On February 17, the Digital, Culture, Media and Sport select committee of the UK Parliament concluded its 18 months long investigation into Facebook and its privacy practices. In its final report, the committee infers that Facebook is not fit to govern itself any longer and suggested that the government plays an active role in policing the social media giant.
The report called for the following:
- Tech companies should develop and implement a code of ethics, which would be supervised by an independent regulator
- The regulator should have the authority to take legal action if those companies breach the code The government must reform the electoral laws and rules regarding overseas involvement in domestic elections
- Social media companies must be forced to take down known sources of harmful content, including proven sources of disinformation
- Taxing tech companies that operate within the UK to help fund the Information Commissioner’s Office – the regulatory office in charge of upholding information rights – and any new regulator set up to supervise them.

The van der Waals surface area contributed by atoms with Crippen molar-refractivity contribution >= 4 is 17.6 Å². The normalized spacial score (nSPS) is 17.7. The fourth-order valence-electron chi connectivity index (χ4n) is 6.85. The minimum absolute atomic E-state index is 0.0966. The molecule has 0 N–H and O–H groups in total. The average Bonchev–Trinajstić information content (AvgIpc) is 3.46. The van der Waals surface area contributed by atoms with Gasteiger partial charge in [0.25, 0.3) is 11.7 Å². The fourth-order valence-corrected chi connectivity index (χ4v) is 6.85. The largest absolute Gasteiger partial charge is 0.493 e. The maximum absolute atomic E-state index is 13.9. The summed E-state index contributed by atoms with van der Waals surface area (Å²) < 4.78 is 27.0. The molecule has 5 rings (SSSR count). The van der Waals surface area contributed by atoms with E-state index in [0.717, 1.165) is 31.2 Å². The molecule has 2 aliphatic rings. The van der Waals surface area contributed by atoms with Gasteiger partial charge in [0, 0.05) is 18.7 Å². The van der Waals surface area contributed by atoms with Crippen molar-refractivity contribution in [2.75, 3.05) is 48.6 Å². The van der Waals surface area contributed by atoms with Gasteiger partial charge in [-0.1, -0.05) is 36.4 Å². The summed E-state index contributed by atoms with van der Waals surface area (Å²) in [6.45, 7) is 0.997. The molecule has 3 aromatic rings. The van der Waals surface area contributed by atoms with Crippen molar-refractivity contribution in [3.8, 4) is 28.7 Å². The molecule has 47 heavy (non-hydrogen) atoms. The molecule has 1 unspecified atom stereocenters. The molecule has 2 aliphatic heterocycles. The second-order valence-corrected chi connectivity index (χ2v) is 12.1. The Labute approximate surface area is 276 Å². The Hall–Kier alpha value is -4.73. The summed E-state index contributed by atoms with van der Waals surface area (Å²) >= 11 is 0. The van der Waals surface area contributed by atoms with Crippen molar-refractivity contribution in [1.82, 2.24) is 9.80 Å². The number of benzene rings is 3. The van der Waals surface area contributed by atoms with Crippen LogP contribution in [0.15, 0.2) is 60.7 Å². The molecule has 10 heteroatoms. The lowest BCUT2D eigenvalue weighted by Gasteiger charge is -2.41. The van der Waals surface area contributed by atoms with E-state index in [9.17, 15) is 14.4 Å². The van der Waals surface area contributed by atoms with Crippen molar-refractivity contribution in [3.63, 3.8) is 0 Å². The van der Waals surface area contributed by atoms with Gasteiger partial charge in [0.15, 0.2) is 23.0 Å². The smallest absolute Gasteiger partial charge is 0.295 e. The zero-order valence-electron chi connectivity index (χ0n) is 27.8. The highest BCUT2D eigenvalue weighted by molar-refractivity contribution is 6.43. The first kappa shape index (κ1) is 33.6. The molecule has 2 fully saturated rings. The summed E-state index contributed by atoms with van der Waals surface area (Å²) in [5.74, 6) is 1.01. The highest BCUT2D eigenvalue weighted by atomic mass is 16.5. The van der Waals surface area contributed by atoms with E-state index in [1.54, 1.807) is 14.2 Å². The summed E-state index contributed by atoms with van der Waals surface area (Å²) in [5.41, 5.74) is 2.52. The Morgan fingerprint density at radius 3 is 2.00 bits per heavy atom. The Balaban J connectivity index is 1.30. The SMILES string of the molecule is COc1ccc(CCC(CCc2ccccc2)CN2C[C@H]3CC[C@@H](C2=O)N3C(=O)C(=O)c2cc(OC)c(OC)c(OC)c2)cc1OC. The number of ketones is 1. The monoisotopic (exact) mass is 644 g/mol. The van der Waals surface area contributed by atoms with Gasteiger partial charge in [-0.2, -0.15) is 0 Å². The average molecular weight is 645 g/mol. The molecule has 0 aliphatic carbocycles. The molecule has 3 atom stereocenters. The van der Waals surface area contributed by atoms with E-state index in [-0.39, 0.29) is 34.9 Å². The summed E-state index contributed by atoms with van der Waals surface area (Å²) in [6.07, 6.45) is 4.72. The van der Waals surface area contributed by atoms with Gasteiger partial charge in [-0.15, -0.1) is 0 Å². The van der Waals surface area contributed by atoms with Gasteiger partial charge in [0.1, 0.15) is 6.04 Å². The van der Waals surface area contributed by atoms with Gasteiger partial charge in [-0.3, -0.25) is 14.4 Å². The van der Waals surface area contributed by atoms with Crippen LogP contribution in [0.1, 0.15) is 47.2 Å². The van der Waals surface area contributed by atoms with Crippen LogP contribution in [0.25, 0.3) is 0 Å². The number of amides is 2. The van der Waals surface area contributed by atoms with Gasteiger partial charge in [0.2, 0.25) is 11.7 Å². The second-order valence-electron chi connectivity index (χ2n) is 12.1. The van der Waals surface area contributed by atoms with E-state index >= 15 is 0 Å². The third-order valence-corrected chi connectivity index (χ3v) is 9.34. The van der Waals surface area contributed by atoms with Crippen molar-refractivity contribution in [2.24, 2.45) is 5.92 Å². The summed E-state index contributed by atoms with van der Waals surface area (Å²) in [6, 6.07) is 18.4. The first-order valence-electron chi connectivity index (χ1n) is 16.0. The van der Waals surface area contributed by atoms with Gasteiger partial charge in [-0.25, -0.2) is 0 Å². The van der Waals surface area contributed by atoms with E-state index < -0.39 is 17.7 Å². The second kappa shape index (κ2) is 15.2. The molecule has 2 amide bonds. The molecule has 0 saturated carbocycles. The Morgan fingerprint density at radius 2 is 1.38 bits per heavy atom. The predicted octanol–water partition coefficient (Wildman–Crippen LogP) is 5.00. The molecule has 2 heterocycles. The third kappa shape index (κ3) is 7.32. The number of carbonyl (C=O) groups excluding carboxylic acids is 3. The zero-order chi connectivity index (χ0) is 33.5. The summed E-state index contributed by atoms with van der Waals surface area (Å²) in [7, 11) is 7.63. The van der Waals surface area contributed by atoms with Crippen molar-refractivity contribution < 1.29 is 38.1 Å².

In effect, the report lays the foundations for legislation that would turn these requests into law.
The Zuckerberg Roast
The committee had some pretty harsh words for Facebook CEO Mark Zuckerberg, labeling him a failed leader. “Even if Mark Zuckerberg doesn’t believe he is accountable to the UK Parliament, he is to the billions of Facebook users across the world,” the committee noted, adding that Zuckerberg “continually fails to show the levels of leadership and personal responsibility that should be expected from someone who sits at the top of one of the world’s biggest companies.”
The report comes at a time when Facebook looks to be finally facing real consequences for its actions, or lack thereof, regarding its appalling behavior when it comes to the privacy and security of its users. Just last week, it was revealed that a US regulatory body, the Federal Trade Commission, was in negotiations with Facebook over a multi-billion dollar out of court settlement regarding its role in the Cambridge Analytica scandal.